Selling Fear and Amusement: News as Entertainment
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by David Altheide
The news media have contributed to our deteriorating—but entertaining—political situation. Mr. Trump is President partly because he is entertaining. My research on TV news shows that the promotion of the politics of fear is a byproduct of entertaining and sensationalized reports to build audience ratings. Contemporary news practices have increasingly been wedded to new information technologies that provide visuals and images, particularly portable cameras and smart phones. The entertainment format of much of U.S. TV news promotes the use of video or other visuals that are dramatic, conflictual, and emotional. Screen images dominate broadcast news as well social media. Investigations of news coverage of numerous local, national, and international news reports reveal how our current “news code” operates. Basically, TV tells time with visuals. Although the intent may be to use visuals to tell a story about something, the logic in use amounts to telling a story about the visual at hand. Events that are more likely to satisfy these format criteria are more likely to be broadcast.
Our work over the last 4 decades also demonstrates that politicians and others who provide visual events and dramatic performances are more likely to receive news coverage. We have documented the profound effects this format-driven media coverage has had on social institutions ranging from sports, news, politics, education, and religion.
Contemporary news practices continue this trend. Indeed, even the prestigious evening network newscasts have adopted this approach, especially as social media have provided seemingly ubiquitous videos of a wide array of events, many of which are posted on Facebook, YouTube, Instagram, etc. As newscasts seek higher ratings, it should not be surprising that they have adjusted their selection of news items to include visually interesting bits that have already been viewed—or gone viral—on the internet and social media.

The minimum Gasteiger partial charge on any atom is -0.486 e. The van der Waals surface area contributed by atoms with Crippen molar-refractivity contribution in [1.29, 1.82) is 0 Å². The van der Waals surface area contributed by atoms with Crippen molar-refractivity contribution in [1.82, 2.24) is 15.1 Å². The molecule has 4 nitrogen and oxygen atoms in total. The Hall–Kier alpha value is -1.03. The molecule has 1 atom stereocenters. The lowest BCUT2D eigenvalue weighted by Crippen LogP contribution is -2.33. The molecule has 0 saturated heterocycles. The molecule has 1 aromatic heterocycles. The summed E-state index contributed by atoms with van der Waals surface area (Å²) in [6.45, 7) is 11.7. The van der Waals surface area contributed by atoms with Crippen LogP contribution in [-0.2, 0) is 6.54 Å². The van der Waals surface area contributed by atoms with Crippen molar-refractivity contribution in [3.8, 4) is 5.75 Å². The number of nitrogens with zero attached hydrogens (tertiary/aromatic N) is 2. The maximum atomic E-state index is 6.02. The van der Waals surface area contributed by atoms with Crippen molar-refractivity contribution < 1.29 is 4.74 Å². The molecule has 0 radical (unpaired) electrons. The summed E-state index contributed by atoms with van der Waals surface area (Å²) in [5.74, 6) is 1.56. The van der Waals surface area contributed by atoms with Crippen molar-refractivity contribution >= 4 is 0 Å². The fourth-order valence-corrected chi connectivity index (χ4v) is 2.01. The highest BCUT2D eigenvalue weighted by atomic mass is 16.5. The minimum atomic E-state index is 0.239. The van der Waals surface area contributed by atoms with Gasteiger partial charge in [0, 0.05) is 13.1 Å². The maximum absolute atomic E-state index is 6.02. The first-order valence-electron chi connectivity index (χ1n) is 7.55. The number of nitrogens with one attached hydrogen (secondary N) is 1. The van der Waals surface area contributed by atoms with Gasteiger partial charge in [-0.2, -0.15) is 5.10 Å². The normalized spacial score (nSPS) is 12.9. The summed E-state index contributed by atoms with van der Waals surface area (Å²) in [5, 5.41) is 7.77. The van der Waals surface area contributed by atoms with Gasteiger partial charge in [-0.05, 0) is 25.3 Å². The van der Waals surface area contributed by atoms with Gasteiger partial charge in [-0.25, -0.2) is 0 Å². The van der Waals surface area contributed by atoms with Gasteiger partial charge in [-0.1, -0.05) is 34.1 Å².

This has important consequences for the allocation of precious news time that influences what audiences learn is significant in domestic and international affairs. For example, on December 11, 2018, ratings leader NBC Nightly News—now in its 46th year of broadcasting—chose to allocate more than 40% (8+ minutes) of its news ‘hole’ of 21 minutes to items that were largely driven by available video. Six of the fifteen news items received coverage because of visual material. I briefly summarize these:
"Poverty is the parent of revolution and crime" - Aristotle "The more I see of the moneyed peoples, the more I understand the guillotine" - George Bernard Shaw "Those who make peaceful revolution impossible, will make violent revolution inevitable" - JFK #SurviveAndRevolt
December 27, 2018 at 1:29 PM #5503sonofspy777Participant
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Cable news is COMPLICIT in the process of it’s own destruction.
THAT’S A GOOD THING!
“Never argue with a fool, onlookers may not be able to tell the difference.”
December 27, 2018 at 2:28 PM #5519Average GazooParticipant
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The idea that TV exists “to inform the public” is fantasy. And studies show that the audience does not generally expect much in the way of truth and information.
Altheide seems to believe that TV news should be allocating screen time based on the newsworthiness of the days events rather than on whether or not there are sensationalistic visuals to accompany the story. This willfully ignores the nature of television. The dynamic he wants is better suited to newspapers or even radio.
The look and feel of American television is driven by the advertising that interrupts the programming. There are pairings of looks within the fairly narrow range of looks and tones that TV ads have:
NFL games pair with ads for large American-made trucks, or ads for military careers
Oprah pairs with Target stores and Dove skin care
Judge Judy pairs with local lawyers
TV news pairs with DTC pharma ads, aspirin/antacid/sleep aid/ED/hair loss ads, insurance ads, and if its cable or Sunday morning network: brand ads for Raytheon and Exxon Mobile
TV news now includes many stories that already broke on viral media. They resisted doing this for a while but have now accepted their 2nd place position in the news chain. Trump’s use of Twitter plays on this same new media dynamic.
Be the Change
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